Get Out of Your Armchair

Now is the time for the silent majority to wake up and take to the streets, staging mass rallies to show how much support there is for rescuing the disengagement plan. Now is the time to get out of your armchair.

When we were little, there was always some annoying kid in school who would wave his hand in our eyes and said: "I'm not touching you. The air's free." Theoretically, he was right. In practice, he'd get a sock in the mouth.

Here in Israel a rabbi calls for the murder of Sharon and is not brought to trial on the grounds that it's not a crime to wish the prime minister was dead. In our school, it would end with a sock in the mouth. In a civilized country, it would end in jail.

Because playing innocent has a way of ending badly. First of all, this rabbi is not alone. As the people who want to see Sharon dead multiply, a plot to bump off another Israeli prime minister takes shape before our eyes.

Secondly, the purpose of this incitement against Sharon is to wreck the disengagement plan, which is supported by a majority of the public.

Thirdly, we are looking at a real-life putsch against Israel's elected government, backed by people inside and outside the administration who are waging a smear campaign against the one prime minister capable of getting on the road the historic process of demarcating Israel's permanent borders.

Yitzhak Rabin was assassinated a decade ago in the wake of the agitation and rowdy protests of Likudniks and settlers who opposed the Oslo Accords. The difference between then and today is that the prime minister they are inveighing against is one of their own.

Remember when Netanyahu went to a Likud convention, and asked, "Is everyone here a Likudnik?" And when they shouted "yes," he heaved a sigh and slipped off his bulletproof vest. Well, not only wouldn't Sharon take off his vest today, but his bodyguards would insist that he put on an extra one. Because the camp that rose to power by a landslide thanks to Sharon has now turned him into a target.

Who ever heard of Mapai, even in the worst of times, not letting its party leader speak? When the Likud convention opened this week at Mann Auditorium, delegates heckled Sharon and tried to shut him up. Dozens of security guards took up positions around the room and created a human barrier between the audience and the podium, where Sharon was speaking. Wherever he went, he was surrounded by a phalanx of bodyguards. Sharpshooters were hidden in strategic corners. Hovering above him outside were surveillance balloons equipped with cameras.

There is no question that opponents of withdrawal want to scare him, to keep him from carrying out the government's decision by all possible means. At the same time, these people are trying to intimidate the law enforcement agencies, warning that soldiers and policemen who participate in the evacuation will find themselves up against physical resistance.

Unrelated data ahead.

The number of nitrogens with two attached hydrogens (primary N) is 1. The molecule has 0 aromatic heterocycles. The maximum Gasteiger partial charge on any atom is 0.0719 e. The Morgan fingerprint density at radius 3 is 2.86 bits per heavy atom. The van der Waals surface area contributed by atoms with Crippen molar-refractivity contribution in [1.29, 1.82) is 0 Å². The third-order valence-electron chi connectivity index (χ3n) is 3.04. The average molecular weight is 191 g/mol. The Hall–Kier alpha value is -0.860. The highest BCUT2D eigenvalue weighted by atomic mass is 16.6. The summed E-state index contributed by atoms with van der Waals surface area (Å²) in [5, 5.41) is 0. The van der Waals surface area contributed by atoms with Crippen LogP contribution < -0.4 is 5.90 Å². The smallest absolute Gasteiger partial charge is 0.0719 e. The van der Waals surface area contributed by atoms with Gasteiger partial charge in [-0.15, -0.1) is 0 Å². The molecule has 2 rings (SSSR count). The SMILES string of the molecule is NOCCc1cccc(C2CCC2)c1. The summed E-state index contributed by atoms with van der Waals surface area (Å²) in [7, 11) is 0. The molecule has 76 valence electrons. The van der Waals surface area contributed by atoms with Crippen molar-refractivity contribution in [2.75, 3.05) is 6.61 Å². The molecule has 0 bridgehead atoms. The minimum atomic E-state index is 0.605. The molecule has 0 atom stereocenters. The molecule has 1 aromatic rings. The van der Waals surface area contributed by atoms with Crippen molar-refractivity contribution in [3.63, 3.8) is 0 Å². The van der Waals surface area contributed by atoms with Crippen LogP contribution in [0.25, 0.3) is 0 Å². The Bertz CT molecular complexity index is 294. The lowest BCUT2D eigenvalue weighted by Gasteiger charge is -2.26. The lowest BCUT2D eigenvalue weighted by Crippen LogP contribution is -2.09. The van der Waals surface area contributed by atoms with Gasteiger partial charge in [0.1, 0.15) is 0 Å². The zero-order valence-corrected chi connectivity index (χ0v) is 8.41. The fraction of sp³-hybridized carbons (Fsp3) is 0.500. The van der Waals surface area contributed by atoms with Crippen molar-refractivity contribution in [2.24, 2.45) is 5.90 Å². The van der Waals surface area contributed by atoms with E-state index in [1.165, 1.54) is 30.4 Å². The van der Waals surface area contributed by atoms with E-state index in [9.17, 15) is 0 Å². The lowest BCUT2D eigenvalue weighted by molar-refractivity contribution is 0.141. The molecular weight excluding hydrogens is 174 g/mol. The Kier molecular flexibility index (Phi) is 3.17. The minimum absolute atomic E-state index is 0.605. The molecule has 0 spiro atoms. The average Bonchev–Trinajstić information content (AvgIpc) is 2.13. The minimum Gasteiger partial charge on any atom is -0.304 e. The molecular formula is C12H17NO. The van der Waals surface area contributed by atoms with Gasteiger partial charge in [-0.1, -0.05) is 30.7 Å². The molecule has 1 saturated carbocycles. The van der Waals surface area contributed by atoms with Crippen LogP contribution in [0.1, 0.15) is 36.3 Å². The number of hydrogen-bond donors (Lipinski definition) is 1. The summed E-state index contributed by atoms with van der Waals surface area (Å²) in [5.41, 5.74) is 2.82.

Sharon is no chicken. But it is definitely possible that all this isolation forced on him for security reasons and the fact that his party colleagues have left him in the lurch could end up twisting his arm. In listening to his recent speeches, it was hard not to notice that the fiery bluster seems to have descended a notch. The danger of him backpedaling on disengagement at the very last minute is not that inconceivable.

What we are seeing here is a radical minority employing democratic means to impose its will on the majority. But the worst thing of all is that this majority sits around in the living room, slouched in an armchair, muttering about the situation and doing nothing.

Labor is playing games, giving out portfolios it doesn't have. The party that had 40-50 seats in the Knesset for 40 years seems to have resigned itself to slowly disappearing from the map. Big shot intellectuals and businessmen see the downward spiral and warn of the impending catastrophe, but none will dip their delicate feet into the chilly waters of politics to stop a gang of fanatics from taking over the Israeli street.

This country has produced a number of protest movements that changed the course of history. Motti Ashkenazi, who stationed himself in front of the Prime Minister's Residence after the Yom Kippur War, sparked a massive outcry that toppled the government of Golda Meir and paved the way for the political upheaval of 1977. During the Lebanon War, there were a series of mass demonstrations, the most famous being the "rally of the 400,000" that filled Kikar Malchei Yisrael.

Since the Oslo Accords, the Likud and the extremists have been pulling the strings. They are threatening us with civil war. Sharon cannot speak at his own party conventions without being booed. He is the most locked-up prime minister there is, imprisoned by malice.

Now is the time for the silent majority to wake up and take to the streets, staging mass rallies to show how much support there is for rescuing the disengagement plan. Now is the time to get out of your armchair.